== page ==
Obama and Pep - Separated at birth

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When Samuel Eto’o slotted his easy-peasy penalty past, Deportivo midfielder, Juan Rodríguez for his side’s fifth on Saturday night, the glucose solution in the juddering jar at the offices of Sport started to boil and bubble.

“Oh no,” panicked the editor of the Barcelona-barmy daily as he watched the grey, shrivelled brain suspended in the gloopy fluid start to spark and shake.

This definitely meant toil and trouble for the nuttiest of newspapers.

The Catalan club hitting the record-breaking 50 point barrier was too just much for the One True Consciousness to take.

The single-shared brain shared by the newspaper’s somnambulant staff had to be taken off-line.

“What are we to do for the rest of the week?” wondered Sport’s superiors as they waited for the One True Consciousness to cool down.

That was until one jiggling journalist leapt onto his desk and started going all 2001 - Space Odyssey on a colleague by beating him around the head with a copy of La Vanguardia whilst shrieking ‘Obama, Obama!’

And so was born the paper’s Inauguration Day special - an edition that attempted to link the destinies of the 44st American president with Pep blinking Guardiola.  

“Yes we can!” yelled Tuesday’s headline as Sport morphed a photo of Barack into Pep in four fantastic phases and compared the tasks facing these two famous figures.

The former has to prevent the world’s economy collapsing, plug a pensions gap, bring in universal health care, save the car industry, oversee an orderly withdraw from Iraq, respond to a Taliban insurgency in Afghanistan and try to solve a giant frackin’ mess in the Middle East.

The other has to negotiate a testing tie against Numancia and try to look a little bit less like Freddie Mercury.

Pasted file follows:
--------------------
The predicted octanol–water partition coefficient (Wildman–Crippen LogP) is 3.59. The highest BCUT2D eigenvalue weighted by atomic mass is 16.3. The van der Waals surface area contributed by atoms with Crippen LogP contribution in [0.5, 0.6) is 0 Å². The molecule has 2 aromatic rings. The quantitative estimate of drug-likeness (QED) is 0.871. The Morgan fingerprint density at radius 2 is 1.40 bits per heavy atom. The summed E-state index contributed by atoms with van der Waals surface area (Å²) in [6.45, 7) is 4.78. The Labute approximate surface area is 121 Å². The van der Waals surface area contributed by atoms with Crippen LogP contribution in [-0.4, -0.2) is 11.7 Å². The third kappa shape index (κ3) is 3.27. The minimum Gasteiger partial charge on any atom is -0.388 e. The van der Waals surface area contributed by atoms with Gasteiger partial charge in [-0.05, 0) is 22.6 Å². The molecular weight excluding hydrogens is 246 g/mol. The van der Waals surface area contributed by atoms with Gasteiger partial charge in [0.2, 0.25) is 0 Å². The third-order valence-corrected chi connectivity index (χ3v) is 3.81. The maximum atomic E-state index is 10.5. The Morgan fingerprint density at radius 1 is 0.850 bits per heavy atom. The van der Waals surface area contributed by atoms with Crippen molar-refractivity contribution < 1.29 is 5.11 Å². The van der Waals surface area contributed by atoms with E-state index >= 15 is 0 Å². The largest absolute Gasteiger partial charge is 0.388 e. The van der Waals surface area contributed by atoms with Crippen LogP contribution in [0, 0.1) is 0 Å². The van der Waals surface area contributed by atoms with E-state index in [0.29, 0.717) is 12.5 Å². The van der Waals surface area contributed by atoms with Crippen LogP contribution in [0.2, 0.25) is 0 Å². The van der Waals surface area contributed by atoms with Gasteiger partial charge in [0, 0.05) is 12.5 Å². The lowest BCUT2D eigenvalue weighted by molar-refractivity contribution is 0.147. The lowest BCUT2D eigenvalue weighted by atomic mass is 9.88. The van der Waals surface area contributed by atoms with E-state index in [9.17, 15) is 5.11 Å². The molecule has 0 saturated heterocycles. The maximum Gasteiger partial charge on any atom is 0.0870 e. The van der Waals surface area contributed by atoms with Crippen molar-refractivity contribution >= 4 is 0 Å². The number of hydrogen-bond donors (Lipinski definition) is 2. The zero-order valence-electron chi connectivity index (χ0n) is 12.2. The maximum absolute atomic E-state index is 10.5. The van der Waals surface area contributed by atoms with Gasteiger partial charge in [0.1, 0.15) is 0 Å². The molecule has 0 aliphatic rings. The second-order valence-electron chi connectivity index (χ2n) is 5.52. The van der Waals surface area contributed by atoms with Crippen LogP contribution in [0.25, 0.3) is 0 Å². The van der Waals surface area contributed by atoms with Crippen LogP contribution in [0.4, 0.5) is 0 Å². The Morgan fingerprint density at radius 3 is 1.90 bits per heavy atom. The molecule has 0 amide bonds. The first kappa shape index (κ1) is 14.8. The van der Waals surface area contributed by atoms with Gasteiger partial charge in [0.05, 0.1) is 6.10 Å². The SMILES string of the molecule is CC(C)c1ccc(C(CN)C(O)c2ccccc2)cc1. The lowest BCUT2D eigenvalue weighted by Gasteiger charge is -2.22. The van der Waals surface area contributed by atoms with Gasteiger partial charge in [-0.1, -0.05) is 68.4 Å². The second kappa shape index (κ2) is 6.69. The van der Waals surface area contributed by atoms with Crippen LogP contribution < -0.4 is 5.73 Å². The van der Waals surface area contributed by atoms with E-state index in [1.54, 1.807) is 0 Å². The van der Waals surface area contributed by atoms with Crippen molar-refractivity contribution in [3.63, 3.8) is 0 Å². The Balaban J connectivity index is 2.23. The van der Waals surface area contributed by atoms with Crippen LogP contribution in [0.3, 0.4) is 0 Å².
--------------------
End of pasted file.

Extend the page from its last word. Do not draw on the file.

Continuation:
Pep: Trying his damnedest not to be like Freddie... honest

To help build their - let’s face it, insane - case, Sport have quoted some of the world’s biggest figures to talk about the challenges that lie ahead for the presidential pair.

“The arrival of Obama will produce positive changes in the relations between Russia and the US,” opined scary Russian PM, Vladimir Putin.

“I love the feeling of ambition that he transmits to the group,” purred full-back Dani Alves.

Sadly the paper failed to publish Robert Mugabe’s thoughts on whether Mártin Cáceres should be loaned out or Bojan’s musings on whether the carrot or stick should be used to disarm a nuclear North Korea.

One man who was not to be outdone by this Barça-based, president-linked lunacy was Marca’s Roberto Gómez, who refers back to one of his most famous phrases in his latest infantile effort.

“When Ramón Calderón arrived at Real Madrid, I baptised my friend as ‘the new Kennedy’ of Spanish football,” writes Gómez in Wednesday’s edition, carelessly forgetting that he waited over a year to do it in case Florentino Perez ever came back.

“The ex-American president was assassinated in Dallas and Calderón ‘died’ at the Assembly on the December 7,” continued Gómez in a fatuous phrase that, in an ideal world, would see his fat arse being thrown out of Marca’s front door.

To put this into some perspective, Gómez is comparing the tragic death of a president who could have changed the face of the modern world with the downfall of a clueless Spanish lawyer who genuinely thought an Italian actor with broken English was Nicholas Cage.

But returning to all things Barça, and Pep Guardiola has woken up on Wednesday knowing that he faces the fearsome challenge of a trip to the Montjuic to take on Espanyol in the first round of the Copa de Rey Quarter-Finals at the family-friendly kick-off time of 10pm.

The referee for what what could be a very malicious match-up was set to be Pérez Burrull, but he has been sidelined for a month after his penalty-missing performance at the Bernabeu on Sunday night.

Espanyol have also decided to freshen things up for the crucial encounter by firing Mané after six lethargic league outings and appointing their third coach of the season.

The lucky man in charge when Iniesta et al come trundling out of the tunnel is former playing hero Mauricio Pochettino - an Argentine who was, until Tuesday, assistant coach of the club’s women’s team.

“I call on the support of everyone,” said Poche as he flicked through a cushion catalogue. “My passion and enthusiasm will be at the service of the club 24/7.”

Or at least for the next fortnight until the trigger finger of, club president, Dániel Sánchez Llibre gets a little itchy once again.

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